A Late Season Freeze
Northeasterners: I sure hope you haven’t packed away those sweaters just yet. Thanks to the passage of a strong cold front, current temps across the region are roughly 10 to 20 degrees below average.
With a range from the mid-50s in Northeastern Pennsylvania to the mid-30s across interior Maine, it is (in my opinion) far too cold for May.
High pressure will build into the region as we go into the evening and overnight hours. Large-scale subsidence will lead to calm conditions and clear skies overnight.
With no cloud cover to trap and re-radiate any meager daytime heating that has occurred today, heat from the surface will be free to escape into the atmosphere which will allow the temperature to drop significantly overnight. You may have heard this referred to as “radiational cooling.”
Temperatures will tumble to near or below freezing under the clear skies. Widespread record lows are entirely within the realm of possibility as is a hard freeze for some of the colder locations.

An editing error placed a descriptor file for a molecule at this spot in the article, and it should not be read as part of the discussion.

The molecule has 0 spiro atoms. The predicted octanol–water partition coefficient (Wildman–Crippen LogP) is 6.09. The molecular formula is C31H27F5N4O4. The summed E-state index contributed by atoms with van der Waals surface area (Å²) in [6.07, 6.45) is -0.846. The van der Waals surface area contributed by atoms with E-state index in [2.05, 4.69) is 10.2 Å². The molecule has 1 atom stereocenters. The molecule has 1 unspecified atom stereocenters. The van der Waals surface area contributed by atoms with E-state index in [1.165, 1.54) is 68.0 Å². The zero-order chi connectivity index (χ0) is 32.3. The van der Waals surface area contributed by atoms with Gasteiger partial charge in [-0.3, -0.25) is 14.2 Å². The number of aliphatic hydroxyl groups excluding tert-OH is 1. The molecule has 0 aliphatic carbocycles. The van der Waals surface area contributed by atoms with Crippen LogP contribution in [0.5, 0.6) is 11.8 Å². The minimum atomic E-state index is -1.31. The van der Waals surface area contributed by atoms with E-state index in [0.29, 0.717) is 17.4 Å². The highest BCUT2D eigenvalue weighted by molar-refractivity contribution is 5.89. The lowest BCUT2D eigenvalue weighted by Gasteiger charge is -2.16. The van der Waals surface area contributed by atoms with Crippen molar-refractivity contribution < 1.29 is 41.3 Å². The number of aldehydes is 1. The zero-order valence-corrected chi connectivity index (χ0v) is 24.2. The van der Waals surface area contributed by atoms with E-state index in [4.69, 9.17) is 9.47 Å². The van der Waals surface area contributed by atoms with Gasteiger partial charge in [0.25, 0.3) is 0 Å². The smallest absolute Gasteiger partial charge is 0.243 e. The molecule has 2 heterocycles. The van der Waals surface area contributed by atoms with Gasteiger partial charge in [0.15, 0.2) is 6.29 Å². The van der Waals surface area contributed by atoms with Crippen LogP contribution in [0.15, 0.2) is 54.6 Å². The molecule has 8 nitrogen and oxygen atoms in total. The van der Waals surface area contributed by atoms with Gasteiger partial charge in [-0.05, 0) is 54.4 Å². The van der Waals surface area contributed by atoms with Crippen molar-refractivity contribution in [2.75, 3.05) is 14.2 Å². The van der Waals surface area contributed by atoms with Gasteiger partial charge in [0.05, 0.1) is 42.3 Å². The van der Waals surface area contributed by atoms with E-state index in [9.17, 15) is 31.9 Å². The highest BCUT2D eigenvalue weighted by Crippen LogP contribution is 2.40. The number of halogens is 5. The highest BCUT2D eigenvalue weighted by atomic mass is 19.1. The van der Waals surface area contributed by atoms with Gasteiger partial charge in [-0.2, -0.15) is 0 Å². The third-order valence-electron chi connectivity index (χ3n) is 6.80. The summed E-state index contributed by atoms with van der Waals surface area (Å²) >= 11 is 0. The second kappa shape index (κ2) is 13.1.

Where temperatures aren’t quite cold enough for long enough to produce a hard freeze, calm to nearly-calm winds at the surface may allow for frost to form.
As we are already in the growing season, take measures to protect any sensitive vegetation you may have. Bring the plants in if possible. If not, cover them with sheets, blankets, a tarp, etc. Covering them with inverted buckets, baskets, or coolers is also an option.
Fortunately, these widespread lows near/below freezing last only one night.
Overnight temps will warm through the remainder of the week.
Don’t let down your guard just yet, though. We’ll have to watch early next week carefully as a weekend cold front may usher in another shot of cold air. Could it be another chance at a widespread frost or freeze? We’ll see how the forecast evolves in the coming days.